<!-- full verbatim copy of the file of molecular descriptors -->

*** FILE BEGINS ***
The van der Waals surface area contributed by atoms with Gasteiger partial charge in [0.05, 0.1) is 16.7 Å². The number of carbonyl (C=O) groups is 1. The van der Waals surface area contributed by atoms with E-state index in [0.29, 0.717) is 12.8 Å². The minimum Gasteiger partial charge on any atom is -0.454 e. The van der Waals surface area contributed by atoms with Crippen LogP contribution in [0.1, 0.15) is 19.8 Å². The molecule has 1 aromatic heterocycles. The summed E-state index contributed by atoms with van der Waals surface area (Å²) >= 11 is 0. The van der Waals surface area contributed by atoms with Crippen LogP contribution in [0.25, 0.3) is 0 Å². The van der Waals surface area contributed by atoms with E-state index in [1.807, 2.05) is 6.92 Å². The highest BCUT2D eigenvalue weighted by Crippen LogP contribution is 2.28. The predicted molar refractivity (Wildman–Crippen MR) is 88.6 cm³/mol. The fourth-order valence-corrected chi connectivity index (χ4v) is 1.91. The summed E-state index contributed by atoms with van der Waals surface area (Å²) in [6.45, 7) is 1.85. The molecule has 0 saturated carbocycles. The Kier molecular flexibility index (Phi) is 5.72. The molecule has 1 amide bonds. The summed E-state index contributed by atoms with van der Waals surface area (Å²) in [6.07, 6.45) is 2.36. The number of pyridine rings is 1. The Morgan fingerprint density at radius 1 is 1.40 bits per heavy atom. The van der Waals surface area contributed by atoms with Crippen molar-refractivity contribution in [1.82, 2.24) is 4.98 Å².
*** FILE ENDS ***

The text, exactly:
The van der Waals surface area contributed by atoms with Gasteiger partial charge in [0.05, 0.1) is 16.7 Å². The number of carbonyl (C=O) groups is 1. The van der Waals surface area contributed by atoms with E-state index in [0.29, 0.717) is 12.8 Å². The minimum Gasteiger partial charge on any atom is -0.454 e. The van der Waals surface area contributed by atoms with Crippen LogP contribution in [0.1, 0.15) is 19.8 Å². The molecule has 1 aromatic heterocycles. The summed E-state index contributed by atoms with van der Waals surface area (Å²) >= 11 is 0. The van der Waals surface area contributed by atoms with Crippen LogP contribution in [0.25, 0.3) is 0 Å². The van der Waals surface area contributed by atoms with E-state index in [1.807, 2.05) is 6.92 Å². The highest BCUT2D eigenvalue weighted by Crippen LogP contribution is 2.28. The predicted molar refractivity (Wildman–Crippen MR) is 88.6 cm³/mol. The fourth-order valence-corrected chi connectivity index (χ4v) is 1.91. The summed E-state index contributed by atoms with van der Waals surface area (Å²) in [6.45, 7) is 1.85. The molecule has 0 saturated carbocycles. The Kier molecular flexibility index (Phi) is 5.72. The molecule has 1 amide bonds. The summed E-state index contributed by atoms with van der Waals surface area (Å²) in [6.07, 6.45) is 2.36. The number of pyridine rings is 1. The Morgan fingerprint density at radius 1 is 1.40 bits per heavy atom. The van der Waals surface area contributed by atoms with Crippen molar-refractivity contribution in [1.82, 2.24) is 4.98 Å².